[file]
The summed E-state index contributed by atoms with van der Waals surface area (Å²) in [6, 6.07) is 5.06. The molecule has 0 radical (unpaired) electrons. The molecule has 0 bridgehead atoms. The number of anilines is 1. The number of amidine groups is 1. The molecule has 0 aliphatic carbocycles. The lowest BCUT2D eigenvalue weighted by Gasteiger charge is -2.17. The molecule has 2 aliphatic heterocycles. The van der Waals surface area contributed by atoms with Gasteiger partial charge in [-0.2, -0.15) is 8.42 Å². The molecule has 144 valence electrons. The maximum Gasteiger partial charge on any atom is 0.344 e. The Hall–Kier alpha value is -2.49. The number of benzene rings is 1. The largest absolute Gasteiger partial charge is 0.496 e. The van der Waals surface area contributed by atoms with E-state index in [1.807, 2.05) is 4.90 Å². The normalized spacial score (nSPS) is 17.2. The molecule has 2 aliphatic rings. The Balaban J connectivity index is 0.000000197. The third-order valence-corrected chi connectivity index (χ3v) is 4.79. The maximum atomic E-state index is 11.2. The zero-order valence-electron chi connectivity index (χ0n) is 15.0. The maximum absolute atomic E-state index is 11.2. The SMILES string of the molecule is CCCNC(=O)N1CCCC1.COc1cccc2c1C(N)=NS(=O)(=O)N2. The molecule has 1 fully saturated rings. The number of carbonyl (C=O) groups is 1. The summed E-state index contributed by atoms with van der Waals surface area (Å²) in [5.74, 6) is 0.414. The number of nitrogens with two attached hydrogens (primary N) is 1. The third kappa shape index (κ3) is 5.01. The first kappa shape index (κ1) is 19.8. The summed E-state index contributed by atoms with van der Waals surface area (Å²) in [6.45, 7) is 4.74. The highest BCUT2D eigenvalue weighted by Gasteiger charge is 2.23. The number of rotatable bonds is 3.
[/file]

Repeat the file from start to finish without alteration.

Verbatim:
The summed E-state index contributed by atoms with van der Waals surface area (Å²) in [6, 6.07) is 5.06. The molecule has 0 radical (unpaired) electrons. The molecule has 0 bridgehead atoms. The number of anilines is 1. The number of amidine groups is 1. The molecule has 0 aliphatic carbocycles. The lowest BCUT2D eigenvalue weighted by Gasteiger charge is -2.17. The molecule has 2 aliphatic heterocycles. The van der Waals surface area contributed by atoms with Gasteiger partial charge in [-0.2, -0.15) is 8.42 Å². The molecule has 144 valence electrons. The maximum Gasteiger partial charge on any atom is 0.344 e. The Hall–Kier alpha value is -2.49. The number of benzene rings is 1. The largest absolute Gasteiger partial charge is 0.496 e. The van der Waals surface area contributed by atoms with E-state index in [1.807, 2.05) is 4.90 Å². The normalized spacial score (nSPS) is 17.2. The molecule has 2 aliphatic rings. The Balaban J connectivity index is 0.000000197. The third-order valence-corrected chi connectivity index (χ3v) is 4.79. The maximum atomic E-state index is 11.2. The zero-order valence-electron chi connectivity index (χ0n) is 15.0. The maximum absolute atomic E-state index is 11.2. The SMILES string of the molecule is CCCNC(=O)N1CCCC1.COc1cccc2c1C(N)=NS(=O)(=O)N2. The molecule has 1 fully saturated rings. The number of carbonyl (C=O) groups is 1. The summed E-state index contributed by atoms with van der Waals surface area (Å²) in [5.74, 6) is 0.414. The number of nitrogens with two attached hydrogens (primary N) is 1. The third kappa shape index (κ3) is 5.01. The first kappa shape index (κ1) is 19.8. The summed E-state index contributed by atoms with van der Waals surface area (Å²) in [6.45, 7) is 4.74. The highest BCUT2D eigenvalue weighted by Gasteiger charge is 2.23. The number of rotatable bonds is 3.